Today, everyone seems to be an expert. There’s so much (warning: buzzword incoming) “thought leadership” around, it becomes extremely hard to determine who really knows their stuff, and who is merely parroting information and insight researched from Google.
There is too much content out there that aspires to showcase expertise or authority while merely rehashing information and ideas from elsewhere, without adding any unique value or insight. The information may still be accurate and valuable. But it ain’t a sign that the writer, or the brand who paid the bill, is any more of an expert than you would be if you simply popped the same keywords into a search engine.
Anyone who reads my stuff regularly or has heard me speak will know I’m a cynical and skeptical grumpy old bugger. So, naturally, I’ve developed an irrational bias against a lot of what passes for expert commentary and thought leadership these days. And when anyone ever accuses me of being an expert, I’m quick to correct them for fear of the stigma (my own irrational stigma, remember) sticking to me.
Ironically, I’ve also stated elsewhere that I believe expert or thought leader status is defined by others, not by ourselves. So if others want to award me that status and authority, should I argue?
But being branded an expert still makes me nervous. I feel it sets an expectation that I should have the definitive answer for everything related to content marketing and strategy – and that’s just plain unrealistic. In short, I don’t like the expert tag because I’m far too aware of my limitations and the boundaries of my knowledge.
You have to stick within what I call your circle of competence. You have to know what you understand and what you don’t understand. It’s not terribly important how big the circle is. But it is terribly important that you know where the perimeter is.
“I don’t know” can be the right answer
Mark Twain said, “If you have nothing to say, say nothing.” But unfortunately there are many who act as if saying nothing would reveal a weakness. So when asked a question outside of their “circle of competence”, they say anything, even if it is ill-informed or overly-subjective twaddle, to cover up the holes in their knowledge.
It’s as if they’re afraid that, if they give the honest answer of “I don’t know”, the “expert” tag will crumble away and their hourly rate will come crashing down with it. Of course, the opposite is often true, as by giving a poor answer they potentially do far more damage to their expert reputation.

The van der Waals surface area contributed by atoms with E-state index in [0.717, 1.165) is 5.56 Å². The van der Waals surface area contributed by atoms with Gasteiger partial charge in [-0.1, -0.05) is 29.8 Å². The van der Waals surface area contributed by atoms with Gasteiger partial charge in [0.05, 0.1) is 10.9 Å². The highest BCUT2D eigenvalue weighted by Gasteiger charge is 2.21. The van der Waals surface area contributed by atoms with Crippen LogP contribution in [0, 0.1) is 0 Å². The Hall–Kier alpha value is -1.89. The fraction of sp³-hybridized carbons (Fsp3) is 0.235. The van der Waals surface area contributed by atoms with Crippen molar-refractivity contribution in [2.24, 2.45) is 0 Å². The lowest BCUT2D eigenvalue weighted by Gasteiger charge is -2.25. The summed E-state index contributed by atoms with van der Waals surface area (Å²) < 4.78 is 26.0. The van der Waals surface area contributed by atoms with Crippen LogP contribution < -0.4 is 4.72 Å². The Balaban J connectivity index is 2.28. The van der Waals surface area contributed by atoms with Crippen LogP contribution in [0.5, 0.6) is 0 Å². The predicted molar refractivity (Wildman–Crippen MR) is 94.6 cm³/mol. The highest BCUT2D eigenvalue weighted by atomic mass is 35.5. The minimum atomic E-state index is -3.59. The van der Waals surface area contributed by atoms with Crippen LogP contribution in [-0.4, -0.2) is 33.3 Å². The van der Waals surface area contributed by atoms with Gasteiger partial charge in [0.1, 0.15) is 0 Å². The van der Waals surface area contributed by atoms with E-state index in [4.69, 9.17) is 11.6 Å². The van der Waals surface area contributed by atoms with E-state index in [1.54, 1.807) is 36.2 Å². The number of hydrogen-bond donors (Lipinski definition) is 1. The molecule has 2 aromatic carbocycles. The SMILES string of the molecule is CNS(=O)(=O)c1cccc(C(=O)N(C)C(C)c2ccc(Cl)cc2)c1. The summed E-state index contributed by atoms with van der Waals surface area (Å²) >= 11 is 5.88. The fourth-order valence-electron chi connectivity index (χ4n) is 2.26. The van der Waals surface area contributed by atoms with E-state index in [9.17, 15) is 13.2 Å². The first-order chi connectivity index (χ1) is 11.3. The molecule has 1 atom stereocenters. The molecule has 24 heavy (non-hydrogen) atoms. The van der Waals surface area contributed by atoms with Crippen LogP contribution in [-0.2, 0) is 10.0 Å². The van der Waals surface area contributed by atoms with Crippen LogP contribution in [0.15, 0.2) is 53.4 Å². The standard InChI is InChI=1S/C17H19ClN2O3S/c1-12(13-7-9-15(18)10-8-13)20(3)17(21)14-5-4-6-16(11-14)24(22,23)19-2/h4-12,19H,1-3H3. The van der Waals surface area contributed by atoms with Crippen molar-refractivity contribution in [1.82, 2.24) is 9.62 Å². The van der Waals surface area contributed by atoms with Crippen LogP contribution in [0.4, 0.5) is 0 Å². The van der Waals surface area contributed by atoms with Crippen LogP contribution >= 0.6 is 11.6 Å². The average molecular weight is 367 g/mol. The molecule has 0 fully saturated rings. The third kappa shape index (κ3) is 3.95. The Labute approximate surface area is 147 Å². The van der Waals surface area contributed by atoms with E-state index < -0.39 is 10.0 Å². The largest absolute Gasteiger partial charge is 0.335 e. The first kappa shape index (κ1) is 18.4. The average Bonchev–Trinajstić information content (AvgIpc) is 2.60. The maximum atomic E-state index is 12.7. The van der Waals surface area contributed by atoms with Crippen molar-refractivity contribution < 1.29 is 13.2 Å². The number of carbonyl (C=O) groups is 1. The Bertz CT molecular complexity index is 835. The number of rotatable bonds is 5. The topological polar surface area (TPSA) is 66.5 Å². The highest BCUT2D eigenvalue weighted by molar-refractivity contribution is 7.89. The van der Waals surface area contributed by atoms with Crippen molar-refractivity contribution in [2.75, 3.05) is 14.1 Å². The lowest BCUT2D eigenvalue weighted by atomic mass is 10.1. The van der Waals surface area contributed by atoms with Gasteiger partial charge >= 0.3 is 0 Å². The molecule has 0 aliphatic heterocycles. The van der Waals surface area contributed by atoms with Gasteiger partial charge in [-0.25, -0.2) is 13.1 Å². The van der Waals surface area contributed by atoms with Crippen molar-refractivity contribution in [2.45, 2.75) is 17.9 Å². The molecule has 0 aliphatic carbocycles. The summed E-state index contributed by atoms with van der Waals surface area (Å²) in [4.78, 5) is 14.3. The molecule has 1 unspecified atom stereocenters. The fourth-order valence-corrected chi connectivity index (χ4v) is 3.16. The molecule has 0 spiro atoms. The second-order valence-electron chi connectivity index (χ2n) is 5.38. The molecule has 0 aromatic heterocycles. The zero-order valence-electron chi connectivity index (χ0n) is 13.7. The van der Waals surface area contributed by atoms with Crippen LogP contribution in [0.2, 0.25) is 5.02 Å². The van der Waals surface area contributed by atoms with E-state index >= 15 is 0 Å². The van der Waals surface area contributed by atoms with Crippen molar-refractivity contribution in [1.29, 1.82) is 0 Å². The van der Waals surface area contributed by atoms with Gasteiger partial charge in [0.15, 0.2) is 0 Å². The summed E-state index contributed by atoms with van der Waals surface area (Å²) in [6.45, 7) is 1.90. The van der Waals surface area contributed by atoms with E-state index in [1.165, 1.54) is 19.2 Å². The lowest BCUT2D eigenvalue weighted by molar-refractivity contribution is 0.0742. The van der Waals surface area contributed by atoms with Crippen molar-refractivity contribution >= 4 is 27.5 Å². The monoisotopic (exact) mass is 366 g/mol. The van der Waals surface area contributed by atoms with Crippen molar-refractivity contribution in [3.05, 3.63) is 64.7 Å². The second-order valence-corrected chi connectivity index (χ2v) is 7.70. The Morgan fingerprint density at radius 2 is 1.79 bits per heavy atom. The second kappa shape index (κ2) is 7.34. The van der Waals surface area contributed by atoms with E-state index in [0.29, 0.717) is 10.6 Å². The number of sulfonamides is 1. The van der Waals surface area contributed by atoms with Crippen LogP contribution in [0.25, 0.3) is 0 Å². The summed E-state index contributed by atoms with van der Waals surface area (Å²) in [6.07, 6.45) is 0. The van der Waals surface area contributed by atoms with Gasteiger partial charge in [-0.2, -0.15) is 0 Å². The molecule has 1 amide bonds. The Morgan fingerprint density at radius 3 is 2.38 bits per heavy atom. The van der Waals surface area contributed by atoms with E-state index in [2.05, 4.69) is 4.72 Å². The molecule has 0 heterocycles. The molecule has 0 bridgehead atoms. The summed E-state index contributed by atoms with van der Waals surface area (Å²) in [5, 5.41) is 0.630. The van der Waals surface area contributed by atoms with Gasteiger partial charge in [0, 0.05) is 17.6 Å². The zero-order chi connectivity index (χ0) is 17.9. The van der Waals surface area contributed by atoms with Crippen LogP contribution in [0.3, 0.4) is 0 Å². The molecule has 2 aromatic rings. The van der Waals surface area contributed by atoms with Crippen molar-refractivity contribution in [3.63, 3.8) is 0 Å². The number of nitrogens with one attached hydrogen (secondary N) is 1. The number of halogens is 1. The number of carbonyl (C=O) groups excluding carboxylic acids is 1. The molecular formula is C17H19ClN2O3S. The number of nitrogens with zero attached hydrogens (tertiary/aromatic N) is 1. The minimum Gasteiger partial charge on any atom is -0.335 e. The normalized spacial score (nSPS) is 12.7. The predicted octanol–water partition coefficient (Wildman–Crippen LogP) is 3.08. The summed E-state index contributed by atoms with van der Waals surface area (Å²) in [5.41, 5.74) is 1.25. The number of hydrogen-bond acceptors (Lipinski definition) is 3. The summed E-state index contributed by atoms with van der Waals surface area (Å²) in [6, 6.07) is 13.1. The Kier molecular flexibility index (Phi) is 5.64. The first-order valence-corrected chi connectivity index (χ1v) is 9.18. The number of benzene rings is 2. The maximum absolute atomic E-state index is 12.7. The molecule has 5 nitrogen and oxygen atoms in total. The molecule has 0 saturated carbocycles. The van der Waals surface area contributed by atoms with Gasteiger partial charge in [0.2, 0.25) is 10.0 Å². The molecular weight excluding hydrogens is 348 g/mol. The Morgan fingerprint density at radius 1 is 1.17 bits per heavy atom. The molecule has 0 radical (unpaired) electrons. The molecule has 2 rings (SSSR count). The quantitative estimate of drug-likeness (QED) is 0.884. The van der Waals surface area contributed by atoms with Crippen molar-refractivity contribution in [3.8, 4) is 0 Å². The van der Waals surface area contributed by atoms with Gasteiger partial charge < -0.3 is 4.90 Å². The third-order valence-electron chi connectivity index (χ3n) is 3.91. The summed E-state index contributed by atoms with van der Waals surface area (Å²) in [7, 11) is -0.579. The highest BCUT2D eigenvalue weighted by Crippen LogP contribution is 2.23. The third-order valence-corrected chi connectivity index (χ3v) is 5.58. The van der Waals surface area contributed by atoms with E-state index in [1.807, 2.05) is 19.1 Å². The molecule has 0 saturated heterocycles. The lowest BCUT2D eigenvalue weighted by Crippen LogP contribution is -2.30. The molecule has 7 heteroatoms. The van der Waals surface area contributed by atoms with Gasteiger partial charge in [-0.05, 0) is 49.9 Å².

When I run a content marketing workshop or speak at events, I’m often asked technical questions and software recommendations.
Of course I’m aware of the various digital tools available to marketers, and use many of them. But my experience of them and insight into their use can never be comprehensive enough to venture an opinion on whether Joomla is better than WordPress or which of the many social media monitoring dashboards to use. How can I recommend or advise others on their use when I haven’t had reason or opportunity to work with more than one or two platforms in any serious way?
The technology is simply not my area of expertise. Apart from anything else, the irrelevancy of focusing on digital marketing technology bores me. It’s like a creative writing class focusing on the different functions of Microsoft Word.
Therefore, I’ve always steered clear of getting too deep into the technical side of content marketing and openly say so when asked such questions. For one thing, deconstructing every Facebook algorithm update or experimenting with every new platform that comes along would take far too much time and effort away from mastering what I feel are far more important skills — the art of producing effective and well-written content.
True experts recognise the limits of what they know and what they do not know. If they find themselves outside their circle of competence, they keep quiet or simply say ‘I don’t know’.
Rolf Dobelli: The Art of Thinking Clearly
Ask the right question of the right expert
If I do need something technical doing, I bring others on board. I might need a new website, but I’ll get someone else to build it. And that someone will be skilled at building websites, not designing content strategies. Want a recommendation on which CMS to use? Ask the web developer. Want advice on the content to put on that site? Ask me.
Plus, Google is already packed with plenty of information and commentary on almost every marketing technology topic you can imagine. Remember when Pinterest became an overnight sensation? Remember how every third tweet seemed to be a link to an article on how to make your website more Pinterest-friendly or a hundred other technical issues? Whenever any major new technology comes on the market, within days there are hundreds of such blog posts, providing commentary, comparisons and ten-step guides on every possible technical detail.
Why? Because it’s easier for marketers to blog about technical tips — promising ten steps to this or how to build that. And because it’s hard to have a unique opinion on how to set up a LinkedIn ad campaign or set up Pinterest board, most of these posts contain parroted information replicated many times over across the web.
On the other hand, it’s far harder to explore and write about the vagaries of the creative process and human behaviour, both of which will actually have more to do with whether a marketing tactic is successful or not.
So if you attend one of my content strategy workshops in Sydney or Melbourne, or hear me speak at a marketing conference, don’t ask me the technical question. Google it. That’s all I’d be doing anyway. The difference is that I’ll be honest about it.